The marathon route came right through our camp-site. Handy for spectators but I had to get up at 5.00am to cycle to the event HQ. I was somewhat dismayed to find out, after check-in, venue tour and team brief, that our team was overstaffed and one of us could go home. As I’d had such a great role at the Tri relay I stepped down. But by this time all the roads had been closed. I might have had a lie in and a short stroll to cheer the runners through Pollok Park. Never mind. I understand it’s hard to plan such complex volunteer schedules. Instead I went back to the People’s Palace which was now the workforce rest area. This spectacular greenhouse which had provided some warmth and shelter in the winter was – well, like a greenhouse! I sat down in a comfy chair and fell fast asleep and missed the marathon completely.
The Mountain Bike venue also presented transport challenges, not least the 400m climb to the top of Cathkin Braes hill. So I settled for the bus – did my research on the way home from the marathon to check the bus stop was not on a closed road. The very helpful bus driver set me down in a random housing estate and told me to head off uphill on a minor track. Better luck than at the triathlon, I arrived straight to Workforce Check-in. It was an awesome venue and the huge wind turbine and buzzing helicopters added to the atmosphere. My job was again working with the Longines timing team and here on the 80% gate where athletes that drop behind are pulled or retire. Some were clearly outclassed. Others were frustrated. But I was surprised at the reaction of the crashed and bloodied Isle of Man rider who punched the air with joy when his team manager told him that his crash had been replayed several times on the big screen. If seems if you are going to crash, you want people to see it. Radio communications presented an unexpected challenge for me as all messages were in German. Most of the numbers came back to me, but who would have thought I’d have needed a European language at the Commonwealth Games in Scotland.
A day off – and someone gave me an athletics ticket. Thank you And other priorities were washing clothes and bike repairs.
For the cycling time trial we were asked to meet at Commonwealth House in the City centre, the venue for my distant past interview on that chilly day. We were sorted into sectors, slowly, and bussed out onto the route. 7.30am check-in; 10.01am race start. we were in place and set up with only minutes to spare, a reminder that it takes a long time to organise so many people.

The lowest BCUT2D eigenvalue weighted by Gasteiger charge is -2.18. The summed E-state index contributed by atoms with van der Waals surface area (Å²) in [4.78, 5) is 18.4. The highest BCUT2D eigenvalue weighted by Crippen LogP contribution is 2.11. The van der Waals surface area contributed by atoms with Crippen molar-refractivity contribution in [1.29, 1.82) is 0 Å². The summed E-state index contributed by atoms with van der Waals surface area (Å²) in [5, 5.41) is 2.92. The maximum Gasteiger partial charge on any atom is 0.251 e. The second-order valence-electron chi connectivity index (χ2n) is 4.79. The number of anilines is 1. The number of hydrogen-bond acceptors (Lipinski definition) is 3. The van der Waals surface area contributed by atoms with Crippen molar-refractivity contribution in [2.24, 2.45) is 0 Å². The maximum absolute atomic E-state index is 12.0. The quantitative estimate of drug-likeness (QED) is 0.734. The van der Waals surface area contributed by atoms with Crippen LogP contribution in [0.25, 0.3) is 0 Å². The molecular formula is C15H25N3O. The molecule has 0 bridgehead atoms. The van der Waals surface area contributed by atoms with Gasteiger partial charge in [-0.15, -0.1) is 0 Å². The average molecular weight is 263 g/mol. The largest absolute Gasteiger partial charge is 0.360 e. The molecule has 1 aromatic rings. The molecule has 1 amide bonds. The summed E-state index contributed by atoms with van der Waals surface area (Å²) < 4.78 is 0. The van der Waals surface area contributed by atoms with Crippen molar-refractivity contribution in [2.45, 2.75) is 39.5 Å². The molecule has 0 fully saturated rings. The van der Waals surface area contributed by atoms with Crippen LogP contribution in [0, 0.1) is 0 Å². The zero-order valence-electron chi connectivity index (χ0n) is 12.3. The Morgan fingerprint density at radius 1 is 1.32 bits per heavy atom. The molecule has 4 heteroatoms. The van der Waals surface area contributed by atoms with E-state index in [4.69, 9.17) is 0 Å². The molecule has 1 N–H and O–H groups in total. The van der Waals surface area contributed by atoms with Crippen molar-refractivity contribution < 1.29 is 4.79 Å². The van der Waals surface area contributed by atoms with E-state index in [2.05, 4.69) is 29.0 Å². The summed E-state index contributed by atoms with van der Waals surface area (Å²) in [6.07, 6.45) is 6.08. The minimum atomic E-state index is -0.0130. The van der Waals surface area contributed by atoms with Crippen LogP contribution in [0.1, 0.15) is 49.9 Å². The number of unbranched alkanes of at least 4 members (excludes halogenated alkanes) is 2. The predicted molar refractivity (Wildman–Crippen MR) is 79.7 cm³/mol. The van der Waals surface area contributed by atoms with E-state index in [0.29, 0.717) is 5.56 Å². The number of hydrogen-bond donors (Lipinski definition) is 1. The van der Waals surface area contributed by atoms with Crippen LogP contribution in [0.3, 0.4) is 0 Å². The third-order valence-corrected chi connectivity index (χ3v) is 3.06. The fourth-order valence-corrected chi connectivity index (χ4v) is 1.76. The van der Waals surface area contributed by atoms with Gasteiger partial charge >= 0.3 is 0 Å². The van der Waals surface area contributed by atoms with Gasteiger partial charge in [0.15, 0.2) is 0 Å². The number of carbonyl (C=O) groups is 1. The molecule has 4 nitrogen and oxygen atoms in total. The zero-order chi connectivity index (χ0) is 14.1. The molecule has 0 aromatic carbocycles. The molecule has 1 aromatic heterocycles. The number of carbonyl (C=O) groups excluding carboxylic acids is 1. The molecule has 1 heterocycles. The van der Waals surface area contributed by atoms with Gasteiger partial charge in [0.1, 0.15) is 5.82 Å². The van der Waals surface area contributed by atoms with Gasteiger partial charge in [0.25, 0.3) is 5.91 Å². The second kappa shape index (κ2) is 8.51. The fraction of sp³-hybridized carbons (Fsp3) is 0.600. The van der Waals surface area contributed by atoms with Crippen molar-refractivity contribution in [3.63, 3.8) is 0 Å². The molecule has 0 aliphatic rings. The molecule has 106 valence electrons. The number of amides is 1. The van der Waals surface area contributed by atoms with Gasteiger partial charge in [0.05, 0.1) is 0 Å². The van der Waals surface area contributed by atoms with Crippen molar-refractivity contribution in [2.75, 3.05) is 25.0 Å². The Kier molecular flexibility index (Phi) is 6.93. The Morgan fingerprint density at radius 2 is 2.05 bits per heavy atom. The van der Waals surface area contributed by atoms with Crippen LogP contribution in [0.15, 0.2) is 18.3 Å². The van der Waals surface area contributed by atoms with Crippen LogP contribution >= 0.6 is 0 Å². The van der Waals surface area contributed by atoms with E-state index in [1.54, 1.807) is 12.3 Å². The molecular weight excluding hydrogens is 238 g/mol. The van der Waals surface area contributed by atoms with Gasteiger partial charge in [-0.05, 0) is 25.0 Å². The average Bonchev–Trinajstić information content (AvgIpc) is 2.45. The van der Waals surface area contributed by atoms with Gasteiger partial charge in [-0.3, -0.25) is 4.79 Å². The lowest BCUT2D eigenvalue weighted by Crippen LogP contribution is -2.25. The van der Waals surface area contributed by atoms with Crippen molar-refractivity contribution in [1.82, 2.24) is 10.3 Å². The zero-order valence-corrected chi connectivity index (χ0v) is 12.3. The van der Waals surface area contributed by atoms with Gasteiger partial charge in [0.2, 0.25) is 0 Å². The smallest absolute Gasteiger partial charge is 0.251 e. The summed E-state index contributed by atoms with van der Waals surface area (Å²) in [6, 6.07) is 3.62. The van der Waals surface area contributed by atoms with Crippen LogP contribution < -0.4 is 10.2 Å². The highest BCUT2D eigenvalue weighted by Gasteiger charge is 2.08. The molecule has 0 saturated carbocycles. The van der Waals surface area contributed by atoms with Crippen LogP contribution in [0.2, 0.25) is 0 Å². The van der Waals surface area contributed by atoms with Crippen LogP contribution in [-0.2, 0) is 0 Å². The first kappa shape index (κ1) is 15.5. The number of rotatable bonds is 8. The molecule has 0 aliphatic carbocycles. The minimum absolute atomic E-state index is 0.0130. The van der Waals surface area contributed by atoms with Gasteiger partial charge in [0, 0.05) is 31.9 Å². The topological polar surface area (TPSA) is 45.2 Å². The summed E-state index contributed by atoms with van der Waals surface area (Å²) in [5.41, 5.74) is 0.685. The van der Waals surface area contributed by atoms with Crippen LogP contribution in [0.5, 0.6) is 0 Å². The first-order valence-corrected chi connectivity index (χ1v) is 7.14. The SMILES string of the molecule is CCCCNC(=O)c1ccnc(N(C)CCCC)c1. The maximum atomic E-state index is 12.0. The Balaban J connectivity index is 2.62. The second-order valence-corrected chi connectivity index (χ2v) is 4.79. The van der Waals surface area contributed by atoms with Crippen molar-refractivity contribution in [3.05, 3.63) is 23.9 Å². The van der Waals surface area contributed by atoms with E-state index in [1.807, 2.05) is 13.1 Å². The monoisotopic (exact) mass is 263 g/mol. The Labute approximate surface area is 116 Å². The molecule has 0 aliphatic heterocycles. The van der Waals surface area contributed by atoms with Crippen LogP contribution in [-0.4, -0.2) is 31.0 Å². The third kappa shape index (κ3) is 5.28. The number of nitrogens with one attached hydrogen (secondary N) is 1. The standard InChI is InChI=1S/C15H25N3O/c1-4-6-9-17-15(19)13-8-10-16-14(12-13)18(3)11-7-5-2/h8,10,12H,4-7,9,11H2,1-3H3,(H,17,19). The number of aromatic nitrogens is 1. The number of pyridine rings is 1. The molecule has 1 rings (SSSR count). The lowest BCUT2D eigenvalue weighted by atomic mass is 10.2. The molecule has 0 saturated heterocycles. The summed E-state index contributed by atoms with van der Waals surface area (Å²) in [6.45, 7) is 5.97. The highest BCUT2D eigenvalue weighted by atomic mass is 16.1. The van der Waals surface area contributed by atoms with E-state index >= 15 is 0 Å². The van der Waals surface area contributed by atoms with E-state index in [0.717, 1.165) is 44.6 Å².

We were dropped into the middle of nowhere, in pouring rain. Our uniform rain jackets and umbrellas were good, and our trousers were quick-dry, but I was relieved to see a gazebo at my timing station. My job was to record the cyclist numbers and make sure the back-up info was radioed to Longines timing HQ – this time thankfully in English.
I must have been inspired by all that cycling. Next day off I embarked on an excursion to Loch Lomond and the Trossachs National Park. It was a splendid cycle along Sustrans NCR 7 which followed the Forth & Clyde Canal and the River Leven.
A chance to run in the Pollok parkrun on Saturday – don’t forget your barcode! And then my final shift was the Cycling Road Race where we were removing transponders from some very expensive bikes.
Throughout my two weeks I’d experienced some great team leadership – take a bow Terence from Canada, our Tri results tech team leader. I’d had the satisfaction of of collaborating with some real team players, and a little bit of working with some non-team players too. Just occasionally it felt like we were in an episode of The Apprentice with some jostling and posturing and imagined calls of “Notice me! Give me the best job!”
But what I will remember most is the teamwork, the camaraderie of the campsite and the amazing friendliness of people in the city.
If you were in uniform people wanted to talk to you. I cycled in and out of the city at all times of day and night. They say “People Make Glasgow”.
One of my favourite places to relax was the BBC at the Quay: A hub of entertainment, free bands, big screen and the studio where they recorded “Tonight at the Games”. I’d been lucky enough to see Public Service Broadcasting, Bellowhead, PAWS, Prides and The Radiophonic workshop. On the last night Debbie and I, and several thousand others returned for one last time to The Quay to watch the closing ceremony.
Sad Glasgow 2014 is over. Will I be finding my way to the Gold Coast in 2018, I wonder.